Drugs aren’t the only thing that can addle our brains. New research confirms what your brain may feel following a long, uncontrolled binge through the depths of your social media feeds: The content we devour on the internet really can have a lasting effect on our cognitive abilities. At least, so says a new study published by the International Journal of Business Administration this May.
This is by no means a new hypothesis—New York Times best-selling author Nicholas Carr has argued that the world wide web can erode our intelligence many times, and many ways. But this study suggests it may not be the screen time that’s at fault for lessened abilities—it’s the low quality of most online content. The IJBA study suggests that people who read more low-quality content had lower sophistication, syntax, cadence, and rhythm in their own writing.
In order to conduct the study, researchers collected writing samples from 65 participants between the ages of 23 and 42. Those individuals then self-reported their reading habits as well as what they spent the most time consuming in terms of books, newspapers, and websites. The information was then run through an algorithm-based complexity measurement tool, which matched the quality of the written samples against samples from the sources that the participants said they frequently read. The data suggested a strong correlation between reading and writing skills—meaning, people who read more complex stories had more complex writing, and vice versa. Of course, this study is only suggesting a correlation between these two things—it’s not necessarily clear that one causes the other.
But considering the reading choices of the participants with the worst writing caused the researchers to lay the blame for poor syntax squarely on the shoulders of millennial-focused content aggregators, websites that pride themselves on providing quick hits of information rather than nuanced and thoughtful writing.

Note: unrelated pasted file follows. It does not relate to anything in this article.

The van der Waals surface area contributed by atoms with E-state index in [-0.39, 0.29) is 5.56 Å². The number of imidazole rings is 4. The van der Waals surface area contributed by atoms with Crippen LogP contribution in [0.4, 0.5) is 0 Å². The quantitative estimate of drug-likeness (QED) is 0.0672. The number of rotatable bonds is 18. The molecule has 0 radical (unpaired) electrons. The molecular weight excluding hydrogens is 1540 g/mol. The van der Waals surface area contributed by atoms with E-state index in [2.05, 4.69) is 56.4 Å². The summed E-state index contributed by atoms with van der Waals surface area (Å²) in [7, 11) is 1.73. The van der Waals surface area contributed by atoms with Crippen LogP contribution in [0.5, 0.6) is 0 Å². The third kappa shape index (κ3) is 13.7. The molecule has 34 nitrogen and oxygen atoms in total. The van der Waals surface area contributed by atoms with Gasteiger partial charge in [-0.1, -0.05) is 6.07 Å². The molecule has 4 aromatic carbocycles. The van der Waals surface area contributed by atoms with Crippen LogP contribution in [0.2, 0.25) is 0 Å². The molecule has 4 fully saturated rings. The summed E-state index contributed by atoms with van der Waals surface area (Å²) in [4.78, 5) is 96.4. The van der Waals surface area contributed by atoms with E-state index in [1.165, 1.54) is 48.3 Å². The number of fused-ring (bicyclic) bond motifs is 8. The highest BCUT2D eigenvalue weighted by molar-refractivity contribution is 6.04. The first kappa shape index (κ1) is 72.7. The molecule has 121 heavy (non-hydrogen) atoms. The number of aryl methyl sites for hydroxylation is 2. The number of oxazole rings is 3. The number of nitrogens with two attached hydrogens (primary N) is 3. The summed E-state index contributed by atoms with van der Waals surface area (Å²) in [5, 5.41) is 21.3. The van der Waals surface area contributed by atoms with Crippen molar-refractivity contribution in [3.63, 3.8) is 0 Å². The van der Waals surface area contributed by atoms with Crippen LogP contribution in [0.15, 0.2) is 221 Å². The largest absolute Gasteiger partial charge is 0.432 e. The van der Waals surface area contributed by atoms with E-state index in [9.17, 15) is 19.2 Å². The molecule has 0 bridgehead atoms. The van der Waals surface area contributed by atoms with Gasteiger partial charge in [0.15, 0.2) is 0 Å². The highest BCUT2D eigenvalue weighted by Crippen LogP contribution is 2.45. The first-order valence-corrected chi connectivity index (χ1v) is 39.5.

“If you spend all your time reading Reddit, your writing is going to go to hell in a handcart,” said Yellowlees Douglas, an associate professor at the University of Florida and one of the study’s authors, to the Boston Globe. While it’s perhaps a bit of an overstatement—relax, you can totally still look at a few memes at lunchtime!—overexposure to articles filled with slang and shorthand might, over time, be a serious deterrent to your own ability to compose complex sentences.
If you really can’t resist, all is not lost. The authors prescribe a heavy dose of literary fiction or academic journals as a countermeasure to fight the mental fatigue of listicles and tweetstorms and their super-ultra-meta offspring. But the overall message is especially important when considered within the context of the ever-evolving arena of social media—the more time spent ingesting ready-made content, the easier it becomes to mimic what you’ve consumed.
The problem is that content is increasingly so digestible. Take, for example, digital publisher Fusion’s newest offering: a Facebook Messenger chatbot Emoji News—an automated system that sends you the news explained via emoji directly to your Facebook messages inbox. Fusion’s news director, Kevin Roose, explained the development to Digiday in the most basic terms: “A lot of the news bots out there are basically RSS feeds—just pushing headlines on an automated basis with no real voice behind it. But when ‘Lemonade’ comes out, you don’t text ‘Beyoncé just released an album called Lemonade,’ you send an emoji of a bee and an emoji of a lemon.” The chatbot is charming, innovative, and incredibly amusing, and it will probably up your emoji game. It may just also dumb down your writing.
It’s important to say that this study in no way suggests that you can’t enjoy the simplicity of a message that doesn’t require unpacking on an analytical level—just think of those as the candy to what should be a well-rounded meal that contains plenty of protein, er, long-form. It can be a tough balance to reach when the number of outlets providing light fluff seems to constantly grow, and their content constantly tops your social feeds, but it’s worth it.
So the next time you spend five minutes scrolling through the “33 Dogs That Cannot Even Handle it Right Now,” take another five minutes to read something outside of your comfort zone, something that you actually have to read—not skim—to understand. Your co-workers, family members, and virtually all future recipients of your email missives may thank you for it.